We received the following today from Ana Zacapa, a Skoll Foundation program officer attending the Copenhagen meetings:
Yesterday was non stop. We started the day at a meeting organized by the Climate and Energy Funders Group, where we met climate change funders from the US and Europe, all of whom seemed excited about the role of social entrepreneurship in tackling climate change. We then heard from Jet Li, a famous Chinese movie star, who, after almost losing his daughter in the tsunami, decided to work on encouraging individual philanthropy in China. His energy was contagious!! We then heard from Al Gore, who summarized the key points of his earlier speech at the UN Plenary. He’s clearly very concerned about the continuing hurdles that are surfacing and is now proposing that the next climate conference (COP16), which is scheduled for Nov 2010, be moved forward to July. It is hoped that it would be at this meeting that a binding treaty could be signed.
We attended a REDD event in the afternoon, featuring many influential speakers, including the President of Guyana, the Prime Minister of Norway, U.S. Agriculture Secretary Vilsack, Richard Branson, Jane Goodall, and a number of large environmental organizations. There is a lot of optimism that a deal on forests can be reached here, even if an overall agreement is not reached. This bodes well for the work of Skoll social entrepreneurs and partners fighting deforestation in the Amazon, including Gaia Amazonas, the Amazon Conservation Team and Avina. As of earlier today, over $3 billion per year had been committed by developed nations for REDD.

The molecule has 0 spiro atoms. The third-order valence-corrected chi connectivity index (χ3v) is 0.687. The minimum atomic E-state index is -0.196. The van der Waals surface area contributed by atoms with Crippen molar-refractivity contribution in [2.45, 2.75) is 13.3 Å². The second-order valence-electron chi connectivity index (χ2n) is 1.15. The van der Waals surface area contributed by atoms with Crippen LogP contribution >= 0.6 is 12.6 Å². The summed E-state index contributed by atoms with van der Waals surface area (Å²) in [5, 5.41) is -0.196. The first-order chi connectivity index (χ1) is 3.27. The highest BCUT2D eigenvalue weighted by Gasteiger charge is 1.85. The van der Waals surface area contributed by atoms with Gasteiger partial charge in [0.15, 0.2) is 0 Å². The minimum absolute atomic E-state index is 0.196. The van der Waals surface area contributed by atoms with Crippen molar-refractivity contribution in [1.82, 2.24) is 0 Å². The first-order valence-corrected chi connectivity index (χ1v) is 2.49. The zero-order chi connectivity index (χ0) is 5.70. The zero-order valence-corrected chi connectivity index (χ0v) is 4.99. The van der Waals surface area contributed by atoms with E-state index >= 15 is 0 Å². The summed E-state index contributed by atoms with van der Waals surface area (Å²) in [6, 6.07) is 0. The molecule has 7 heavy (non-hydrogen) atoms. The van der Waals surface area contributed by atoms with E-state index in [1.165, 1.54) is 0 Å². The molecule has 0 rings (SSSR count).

Our last event of the day was a dinner hosted by the UN Foundation featuing Secretary General Ban Ki Moon and U.S. Senator John Kerry. The Secretary General stressed again the urgency of an agreement and said that the parties have to all realize that there need to be compromises. Senator Kerry focused a bit more on the prospects for U.S. climate policy, saying that he thinks that without an agreement in Copenhagen, it will be very hard for the U.S. Senate to pass a climate bill. This was discouraging, given that the belief going into Copenhagen was that, without a U.S. bill, a global agreement would be that much harder.
This morning our meetings were more uplifting. One highlight was a session with Mariano Cenamo, a Brazilian social entreprenuer and executive director of IDESAM, who is already implementing a REDD project in the Amazon, clearly demonstrating how social entrepreneurs don’t wait for bureaucrats, they just do it!